You’ve put long hours into crafting your syllabus. You’ve done research—both within your discipline and in pedagogy. You’ve revised in light of past experience. Finally, days or minutes before class begins, the syllabus is ready. It’s perfect.
Until a news event suddenly shows its imperfection two weeks into the semester. What do you do? Do you take the time to make the course speak to it, or do you stick with the original, well-crafted plan?
I am facing this choice in one of my classes right now, as media attention to an issue relevant to the course has grown rapidly since the semester began. I have identified a long investigative news article that students could analyze with the analytical tools they are learning in the next few weeks.
The upside? It would show students that ancient ideas mattered to contemporary life! And what a great way to get my students to sharpen their information skills! Best of all, there could be small-group work! And worksheets!
But all of these benefits have a cost, too.
If I assign the article, it adds about 25% to the amount of reading for the week, and without much warning. Not only may students resent this, they may simply not do it. Then there’s the time consideration. Things always take longer to work through in class than I imagine they will when I’m drafting a syllabus. How much longer could it take to teach the article, too? What will I have to sacrifice later in the semester?
How far should a syllabus stretch in order to attain learning goals that emerge in the middle of the semester?
This question is especially acute in technical and professional fields. Some of you teach in areas where the content of your courses is more rigidly determined by the demands of outside accrediting agencies. In that case, it can seem like professional responsibility demands strict adherence to the document you distributed on the first day.
But engineering professor Daniel Vallero thinks that with the right kind of preparation, a course can be ready for when a “teachable moment” spontaneously appears. For engineering educators, the September 11, 2001, attacks were just such a moment. So many urgent questions awaited an answer: How and why had the structures collapsed? What were the near- and long-term dangers to air quality in Lower Manhattan? Did the terrorists enlist engineers to help them design their attacks?
The disaster was an opportunity for engineering students to approach their material in a new way and perhaps even help educate the public about what was happening.
But were course syllabi standing in the way?
Vallero identifies three general types of teaching, considered in moral terms. A teleological approach to the syllabus emphasizes goals identified ahead of time, recognizing that trial and error will be the means to attaining them. A deontological approach emphasizes commitment to professional duty: the syllabus reflects the carrying out of that duty, and deviation from it is irresponsible. Finally, a relational approach sees students, faculty, syllabi, and the world in relation to each other, with all agents trying to find their way within this matrix. To Vallero, the relational approach sees every moment as teachable.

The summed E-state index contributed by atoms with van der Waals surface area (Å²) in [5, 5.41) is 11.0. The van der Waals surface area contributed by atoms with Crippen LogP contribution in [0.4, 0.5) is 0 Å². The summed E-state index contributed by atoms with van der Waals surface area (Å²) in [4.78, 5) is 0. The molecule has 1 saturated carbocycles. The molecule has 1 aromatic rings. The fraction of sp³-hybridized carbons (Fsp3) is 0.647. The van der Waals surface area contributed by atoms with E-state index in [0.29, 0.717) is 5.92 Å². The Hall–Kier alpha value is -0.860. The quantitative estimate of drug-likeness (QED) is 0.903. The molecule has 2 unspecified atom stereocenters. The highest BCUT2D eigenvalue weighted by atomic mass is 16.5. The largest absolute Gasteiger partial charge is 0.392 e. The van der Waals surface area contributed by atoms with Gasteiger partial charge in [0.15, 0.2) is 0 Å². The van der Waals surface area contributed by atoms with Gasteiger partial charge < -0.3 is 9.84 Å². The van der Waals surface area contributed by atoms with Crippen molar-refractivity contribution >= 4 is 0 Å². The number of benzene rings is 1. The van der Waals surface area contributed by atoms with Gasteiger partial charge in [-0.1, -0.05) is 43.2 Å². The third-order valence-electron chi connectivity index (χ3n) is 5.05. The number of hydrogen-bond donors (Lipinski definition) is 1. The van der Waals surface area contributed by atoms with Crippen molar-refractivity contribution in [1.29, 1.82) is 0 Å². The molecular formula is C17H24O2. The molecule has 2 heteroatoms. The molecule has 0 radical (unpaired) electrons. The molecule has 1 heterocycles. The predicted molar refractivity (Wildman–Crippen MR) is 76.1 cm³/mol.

Vallero found through a questionnaire given to engineering students that the Sept. 11 attacks were often featured in classes in the Fall 2001 semester, but were not studied as much in subsequent semesters. Engineering faculty seem to have responded to this teachable moment initially, but they did not bring it back into courses after that traumatic semester. Did they return to their teleological or deontological approaches? Vallero found that students wanted to give more attention to Sept. 11, even if it did not obviously connect to the syllabus or course goals.
Vallero concludes the article with suggestions for how to build syllabi that allow for spontaneous, relational elements like these teachable moments. These suggestions include requiring students to read about current events and expect them to bring them into class discussion as warranted. He also recommends journaling (yes, even in engineering), an approach that can be applied across disciplines. Students in a sports medicine class might keep a journal of injuries that make headlines in a given sports season.
Finally, Vallero suggests that, when the most dramatic or horrifying teachable moments arrive, faculty be open to turning the entire course’s focus onto the event. This requires heroic levels of flexibility, but paradoxically, thorough planning of course objectives and methods might be the best way to make it happen.
How do you respond to “teachable moments” that confront you during a semester? How do you balance preparation, the syllabus plan, and spontaneity?
Reference: Vallero, Daniel A. 2003. “Teachable Moments and the Tyranny of the Syllabus: September 11 Case.” Journal Of Professional Issues In Engineering Education & Practice 129, no. 2: 100.
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